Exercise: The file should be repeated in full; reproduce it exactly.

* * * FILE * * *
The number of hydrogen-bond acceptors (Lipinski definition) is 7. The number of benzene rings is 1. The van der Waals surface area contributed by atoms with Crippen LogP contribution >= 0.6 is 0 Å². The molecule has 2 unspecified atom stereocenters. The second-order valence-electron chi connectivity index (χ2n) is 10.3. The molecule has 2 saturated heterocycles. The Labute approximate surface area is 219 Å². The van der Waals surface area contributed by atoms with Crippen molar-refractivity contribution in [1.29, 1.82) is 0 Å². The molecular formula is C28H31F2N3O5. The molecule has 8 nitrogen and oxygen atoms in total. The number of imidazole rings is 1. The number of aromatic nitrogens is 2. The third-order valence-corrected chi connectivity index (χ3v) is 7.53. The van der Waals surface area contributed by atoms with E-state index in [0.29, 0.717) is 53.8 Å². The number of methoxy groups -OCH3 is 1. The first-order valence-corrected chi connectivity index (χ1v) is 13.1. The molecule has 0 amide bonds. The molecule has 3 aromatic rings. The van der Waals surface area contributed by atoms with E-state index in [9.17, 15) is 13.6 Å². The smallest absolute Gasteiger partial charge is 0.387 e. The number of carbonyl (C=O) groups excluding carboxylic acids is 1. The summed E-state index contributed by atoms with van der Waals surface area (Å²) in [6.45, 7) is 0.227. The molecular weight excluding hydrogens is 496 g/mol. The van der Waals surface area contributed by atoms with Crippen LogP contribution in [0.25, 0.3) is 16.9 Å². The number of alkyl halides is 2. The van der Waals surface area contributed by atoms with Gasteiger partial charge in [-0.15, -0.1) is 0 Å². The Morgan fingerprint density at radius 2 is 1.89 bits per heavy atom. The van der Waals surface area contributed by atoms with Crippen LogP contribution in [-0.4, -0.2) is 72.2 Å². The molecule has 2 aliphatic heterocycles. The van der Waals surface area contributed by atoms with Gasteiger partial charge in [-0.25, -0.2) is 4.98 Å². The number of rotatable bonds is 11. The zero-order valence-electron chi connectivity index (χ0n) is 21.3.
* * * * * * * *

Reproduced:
The number of hydrogen-bond acceptors (Lipinski definition) is 7. The number of benzene rings is 1. The van der Waals surface area contributed by atoms with Crippen LogP contribution >= 0.6 is 0 Å². The molecule has 2 unspecified atom stereocenters. The second-order valence-electron chi connectivity index (χ2n) is 10.3. The molecule has 2 saturated heterocycles. The Labute approximate surface area is 219 Å². The van der Waals surface area contributed by atoms with Crippen molar-refractivity contribution in [1.29, 1.82) is 0 Å². The molecular formula is C28H31F2N3O5. The molecule has 8 nitrogen and oxygen atoms in total. The number of imidazole rings is 1. The number of aromatic nitrogens is 2. The third-order valence-corrected chi connectivity index (χ3v) is 7.53. The van der Waals surface area contributed by atoms with E-state index in [0.29, 0.717) is 53.8 Å². The number of methoxy groups -OCH3 is 1. The first-order valence-corrected chi connectivity index (χ1v) is 13.1. The molecule has 0 amide bonds. The molecule has 3 aromatic rings. The van der Waals surface area contributed by atoms with E-state index in [9.17, 15) is 13.6 Å². The smallest absolute Gasteiger partial charge is 0.387 e. The number of carbonyl (C=O) groups excluding carboxylic acids is 1. The summed E-state index contributed by atoms with van der Waals surface area (Å²) in [6.45, 7) is 0.227. The molecular weight excluding hydrogens is 496 g/mol. The van der Waals surface area contributed by atoms with Crippen LogP contribution in [0.25, 0.3) is 16.9 Å². The number of alkyl halides is 2. The van der Waals surface area contributed by atoms with Gasteiger partial charge in [-0.15, -0.1) is 0 Å². The Morgan fingerprint density at radius 2 is 1.89 bits per heavy atom. The van der Waals surface area contributed by atoms with Crippen LogP contribution in [-0.4, -0.2) is 72.2 Å². The molecule has 2 aliphatic heterocycles. The van der Waals surface area contributed by atoms with Gasteiger partial charge in [-0.25, -0.2) is 4.98 Å². The number of rotatable bonds is 11. The zero-order valence-electron chi connectivity index (χ0n) is 21.3.